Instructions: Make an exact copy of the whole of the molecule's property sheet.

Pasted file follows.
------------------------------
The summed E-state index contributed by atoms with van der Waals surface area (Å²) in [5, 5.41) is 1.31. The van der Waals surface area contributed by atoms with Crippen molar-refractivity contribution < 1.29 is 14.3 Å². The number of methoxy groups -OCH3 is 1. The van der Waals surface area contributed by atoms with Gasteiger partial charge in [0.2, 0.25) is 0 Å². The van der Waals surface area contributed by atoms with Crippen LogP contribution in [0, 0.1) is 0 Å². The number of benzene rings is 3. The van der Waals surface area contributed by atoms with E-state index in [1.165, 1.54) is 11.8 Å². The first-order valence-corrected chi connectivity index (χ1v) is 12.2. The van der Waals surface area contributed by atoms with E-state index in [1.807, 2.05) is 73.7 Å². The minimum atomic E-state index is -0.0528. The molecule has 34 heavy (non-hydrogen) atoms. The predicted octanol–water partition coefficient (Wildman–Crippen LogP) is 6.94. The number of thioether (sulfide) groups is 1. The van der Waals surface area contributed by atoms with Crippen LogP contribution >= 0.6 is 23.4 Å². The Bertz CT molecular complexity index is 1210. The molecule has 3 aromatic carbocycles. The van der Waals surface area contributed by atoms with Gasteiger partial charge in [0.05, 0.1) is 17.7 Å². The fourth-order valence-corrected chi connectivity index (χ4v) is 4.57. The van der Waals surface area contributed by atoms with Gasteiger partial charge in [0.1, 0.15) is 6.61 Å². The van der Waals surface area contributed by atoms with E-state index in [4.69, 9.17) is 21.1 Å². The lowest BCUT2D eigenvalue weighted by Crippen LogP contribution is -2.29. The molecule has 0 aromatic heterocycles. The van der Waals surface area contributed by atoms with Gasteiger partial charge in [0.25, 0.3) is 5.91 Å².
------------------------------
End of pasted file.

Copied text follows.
The summed E-state index contributed by atoms with van der Waals surface area (Å²) in [5, 5.41) is 1.31. The van der Waals surface area contributed by atoms with Crippen molar-refractivity contribution < 1.29 is 14.3 Å². The number of methoxy groups -OCH3 is 1. The van der Waals surface area contributed by atoms with Gasteiger partial charge in [0.2, 0.25) is 0 Å². The van der Waals surface area contributed by atoms with Crippen LogP contribution in [0, 0.1) is 0 Å². The number of benzene rings is 3. The van der Waals surface area contributed by atoms with E-state index in [1.165, 1.54) is 11.8 Å². The first-order valence-corrected chi connectivity index (χ1v) is 12.2. The van der Waals surface area contributed by atoms with E-state index in [1.807, 2.05) is 73.7 Å². The minimum atomic E-state index is -0.0528. The molecule has 34 heavy (non-hydrogen) atoms. The predicted octanol–water partition coefficient (Wildman–Crippen LogP) is 6.94. The number of thioether (sulfide) groups is 1. The van der Waals surface area contributed by atoms with Crippen LogP contribution >= 0.6 is 23.4 Å². The Bertz CT molecular complexity index is 1210. The molecule has 3 aromatic carbocycles. The van der Waals surface area contributed by atoms with Gasteiger partial charge in [0.05, 0.1) is 17.7 Å². The fourth-order valence-corrected chi connectivity index (χ4v) is 4.57. The van der Waals surface area contributed by atoms with Gasteiger partial charge in [0.1, 0.15) is 6.61 Å². The van der Waals surface area contributed by atoms with E-state index in [4.69, 9.17) is 21.1 Å². The lowest BCUT2D eigenvalue weighted by Crippen LogP contribution is -2.29. The molecule has 0 aromatic heterocycles. The van der Waals surface area contributed by atoms with Gasteiger partial charge in [0.25, 0.3) is 5.91 Å².